I'll assume all of your $V_i$ are in fact the same vector space $V$, or else I don't understand what your notation means. Then $S_n$ acts on $G \times \dots \times G$ by permuting the factors (in your example $G = GL(V)$ but this argument applies more generally), and your semidirect product is a wreath product $$G \wr S_n = (G \times \dots \times G) \rtimes ... 2 The problem is that the property "diagonal matrices", or "antisymmetric matrices" depends on the basis of the underlying vector space. The standard way to represent the Lie algebra \mathfrak{so}(n) faithfully by matrices, is by antisymmetric matrices. However, we may also represent \mathfrak{so}(n) faithfully by matrices which are not skew-symmetric. ... 4 The problem is with #2. The rank of a Lie algebra is the dimension of any of its Cartan subalgebras (all of which are isomorphic). None of them need to contain diagonal matrices. You can see one such subalgebra computed for SO(2n + 1, \mathbb{C}) in this paper: Structure Theory of Semisimple Lie Groups - Knapp 4 Yes, the non-abelian group of order 63 satisfies the properties. I checked that with GAP. gap> G := SmallGroup(63, 1);; gap> A := AutomorphismGroup(G);; gap> IsNilpotent(A); false gap> Fixed := Filtered(G, g -> ForAll(A, a -> g = g^a));; #including 1 gap> List(Fixed, Order); [ 1, 3, 3 ] 0 for basics of trigonometry you can go for S.L. lony bok, and the topics what you have mentioned i will suggest two books 1) advanced engineering mathematics by erwin kreyszig 2) advanced engineering mathematics by ramana the first one is for deep understanding of the topics and second one is for practice. also if you are still looking for further basics in ... 1 Adventures in Group Theory talks somewhat extensively about the Rubik's Cube. http://www.amazon.com/dp/0801869471/ 0 something like this? http://www.math.harvard.edu/~jjchen/docs/Group%20Theory%20and%20the%20Rubik's%20Cube.pdf 0 Many trig formulas are things you just look up (or memorize). They can also be sometimes be derived from each other. For example, knowing \sin^2 x + \cos^2 x =1, dividing by \cos^2 x yields \tan^2 x + 1 = \sec^2 x. A useful exercise would be to take a list of rules (maybe from your textbook) and see which ones can be derived from other ones. It ... 4 You could try Lagrange's Theorem which tells you something about the order of a subgroup. Count the elements of H. 6 Note that$$(1\,2\,3\,4\,5)(1\,2\,3\,5\,4)=(1\,3)(2\,4)$$0 In a f.g. nilpotent group G, every subgroup is closed in the profinite topology. This is proved by induction on the Hirsch length h of G. If h=0, G is finite, OK. Otherwise, the center of G is infinite and hence contains an infinite cyclic subgroup Z=\langle z\rangle. Write Z^n=\langle z^n\rangle\subset Z. Let H be a subgroup of G. Then ... 5 Suppose (a,b),(c,d),(e,f)\in\Bbb Z^2 satisfy no nontrivial relation. Then in particular, no pair of them does. Since d(a,b)-b(c,d)=(ad-bc,0), if a pair of vectors in \Bbb Z^2 are independent then the determinant of the resulting square matrix must be nonzero. (Otherwise b and d would be 0, which is impossible since (a,0) and (c,0) are not ... 3 Perhaps you've seen that the group of inner automorphisms of a group, \text{Inn}(G) is a subgroup of \text{Aut}(G) isomorphic to G/Z(G)? Now Z(D_6) = \{e, r^3\}, and it is not hard to show that D_6/Z(D_6) is a non-abelian group of order 6. So \text{Aut}(D_6) has order at least (and a multiple of) 6. Any automorphism must send only ... 0 Well, all characteristic subgroups are necessarily normal, so that suffices. As Taylor's comment points out, using that Sylow subgroups are conjugate you know that g\left(\bigcap P_i\right)g^{-1}=\bigcap g P_i g^{-1}, which is an intersection of Sylow subgroups. Indeed, we necessarily have \bigcap g P_i g^{-1}= \bigcap P_i: if g P_i g^{-1} = g P_j ... 2 Hint: To enumerate the automorphisms, recall that an automorphism is uniquely determined by how it acts on the generators of the group. Consider the presentation,$$D_{12}=\langle r,s \mid r^6=s^2=1, srs=r^{-1}\rangle = \{ 1,r,r^2,r^3,r^4,r^5,s,sr,sr^2,sr^3,sr^4,sr^5\}.The subgroup \langle r\rangle is the unique subgroup of index 2, which must therefore ... 0 In general, to show that an element g is a generator of a group, you need to show that every element in the group is some power of g. In your case here, we know that |\mathbb{Z}_{19}^*|=18 and the order of an element divides the order of the group, so it suffices to check that 2^2=4\neq 1, 2^3=8\neq 1, 2^6=13\neq 1, and 2^9=18\neq 1. ... 3 We know that \mathbb{Z}_{19}^\times = 18, and that 2 generates a subgroup, H. By Lagrange's theorem, the order of H must divide 18, so we must have |H| \in \{1,2,3,6,9,18\}. We have \begin{align} 2^1 &= 2 \neq 1\\ 2^2 &= 4 \neq 1\\ 2^3 &= 8 \neq 1\\ 2^6 &= 64 \equiv 7 \neq 1\\ 2^9 &= 2^6 \cdot 2^3 \equiv 7 \cdot 8 = 56 ... 1 Yes, PGL(V) is a linear (affine) algebra group. For more on this you can see these notes: https://www.ma.utexas.edu/users/allcock/lag/lag14.pdf See Theorem 7.1. Remember that PGL(V) is defined as a quotient GL(V) / \mathbb{G}_m. 1 Combinatorics Solution: It might be easier to find the number of solutions where ad - bc = 0. There are two cases to consider: a = 0 and a \neq 0. In the second case, you can pick b,c arbitrarily, and then we are forced to have d = bc/a (remember nonzero elements have inverses mod p). Linear Algebra Solution: Think of the columns of the matrix ... 2 Yes. If Z(G)\not\subseteq H, then letting x\in Z(G) will satisfy the problem. If Z(G)\subseteq H, then we take quotient by Z(G) and apply induction. Suppose x\mapsto \bar{x} denotes the quotient map. Then, by the induction hypothesis, there is \bar{x}\in\bar{G}\backslash\bar{H} such that \overline{xH}=\overline{Hx}. It is easy to conclude ... 1 I define r to be one rotation clockwise, and s to be reflection on the 'horizontal' line (see the figure). As an example, I want to evaluate rsr^2. Without lose of generality, I choose right-to-left as order of action that is first r then s and r^2 acting on id (first configuration) on the figure. Pictorially: So the final equivalence is ... 2 There are multiple levels of confusion, here (and I have deleted my previous answer because of this). Many posters here are accustomed to cycle notation, where \sigma = (1\ 2\ 4\ 3) means this: \sigma(1) = 2\\ \sigma(2) = 4\\ \sigma(3) = 1\\ \sigma(4) = 3. It is also possible to employ "image notation" where \sigma = (1\ 2\ 4\ 3) means this: ... 2 When we write (1243), we mean the permutation defined where 1 \mapsto 2 and 2 \mapsto 4 and 4 \mapsto 3 and 3 \mapsto 1. Likewise, (1324) means we have 1 \mapsto 3 and 3 \mapsto 2 and 2 \mapsto 4 and 4 \mapsto 1. Finally, any number not written inside a set of parentheses with other numbers is presumed to be fixed. So, for example, if ... 2 The condition is equivalent to a Sylow p-subgroup being self-normalizing in S_n, and the answer is very simple (simple to state, anyway): p=2 is both necessary and sufficient for the condition to hold for all n. It is well-known that a Sylow p-subgroup P of S_n is a direct product of iterated wreath products P_k = C_p \wr C_p \wr \cdots \wr ... 3 What you have written is not a presentation. In general it is not a good or efficient strategy to just write down powers of elements hoping that you will get a presentation. The best known presentation of S_5 is on the generators a=(1,2), b=(2,3), c=(3,4), d=(4,5):\langle a,b,c,d \mid a^2,b^2,c^2,d^2,(ab)^3,(bc)^3,(cd)^3,(ac)^2,(ad)^2,(cd)^2 ...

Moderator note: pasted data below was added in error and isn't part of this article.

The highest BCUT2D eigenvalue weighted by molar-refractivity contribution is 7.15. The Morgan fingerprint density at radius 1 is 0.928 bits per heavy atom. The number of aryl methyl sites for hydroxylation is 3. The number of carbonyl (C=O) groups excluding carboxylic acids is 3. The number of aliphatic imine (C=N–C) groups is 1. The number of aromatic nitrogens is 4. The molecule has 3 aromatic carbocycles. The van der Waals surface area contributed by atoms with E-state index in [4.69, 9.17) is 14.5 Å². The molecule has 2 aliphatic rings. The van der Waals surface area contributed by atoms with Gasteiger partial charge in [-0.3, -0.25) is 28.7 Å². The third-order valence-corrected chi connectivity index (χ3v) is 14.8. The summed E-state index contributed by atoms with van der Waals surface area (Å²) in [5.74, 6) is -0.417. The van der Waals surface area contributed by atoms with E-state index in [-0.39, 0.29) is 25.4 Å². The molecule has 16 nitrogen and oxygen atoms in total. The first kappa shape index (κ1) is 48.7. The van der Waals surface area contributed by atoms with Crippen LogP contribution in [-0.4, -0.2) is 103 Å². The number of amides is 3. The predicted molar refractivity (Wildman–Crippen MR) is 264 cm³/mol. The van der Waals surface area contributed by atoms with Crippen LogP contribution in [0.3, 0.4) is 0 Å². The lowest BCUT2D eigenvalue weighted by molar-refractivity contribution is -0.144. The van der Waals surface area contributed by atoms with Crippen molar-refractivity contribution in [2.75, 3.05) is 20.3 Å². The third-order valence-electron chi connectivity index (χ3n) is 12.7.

1

When you write a "number arrangement" $a,b,c,d,e,f$, you are interpreting it as, the number $a$ winds up in position $1$, $b$ winds up in position $2$, and so on. But here's a different, equally valid representation: $a,b,c,d,e,f$ is now interpreted as, vertex $1$ winds up at position $a$, vertex $2$ winds up at position $b$, and so on. With this ...

2

I assume you're using the original labeling here. I think you made some mistake in your calculation, or are using inconsistent conventions. At the top of your post, you indicate that $r^2 s$ corresponds to (15). Now (15) is what you get by doing $s$ first, then $r^2$. But then later in your post, you seem to think that $r^2 s$ means "do $r^2$ first, then ...

2

There is absolutely no reason at all. It is entirely up to the author of the textbook which way these things go, and different textbooks will use different conventions for both the symmetric group and the dihedral group. Whenever you define a group of transformations or operations, you have the choice as to whether $gh$ should mean "do $g$ first, and then ...

2

A way that doesn't use group actions (which are awesome, by the way, so try to use them when you can): We want to know the order of the centralizer of $g,\ |C(g)|$. Now $x \in C(g)$ means that $xgx^{-1} = g$. Since $x(1\ 2\ 3)x^{-1} = (x(1)\ x(2)\ x(3))$ we can immediately see two things: $x$ must map $\{1,2,3\} \to \{1,2,3\}$ and thus $\{4,5\} \to ... 0 Here is how I see it: the cosets$a^kH$partition$G$, so we immediately have that any$g \in G$is in some coset$a^kH$, so$g = a^kh$for some$k \in \Bbb Z^+$and some$h \in H$, that is:$g \in KH$(since$a^k \in K$). Thus$G \subseteq KH$. But, obviously,$KH \subseteq G\$, so the two are equal. (it might seem mystifying that I did not use normality ...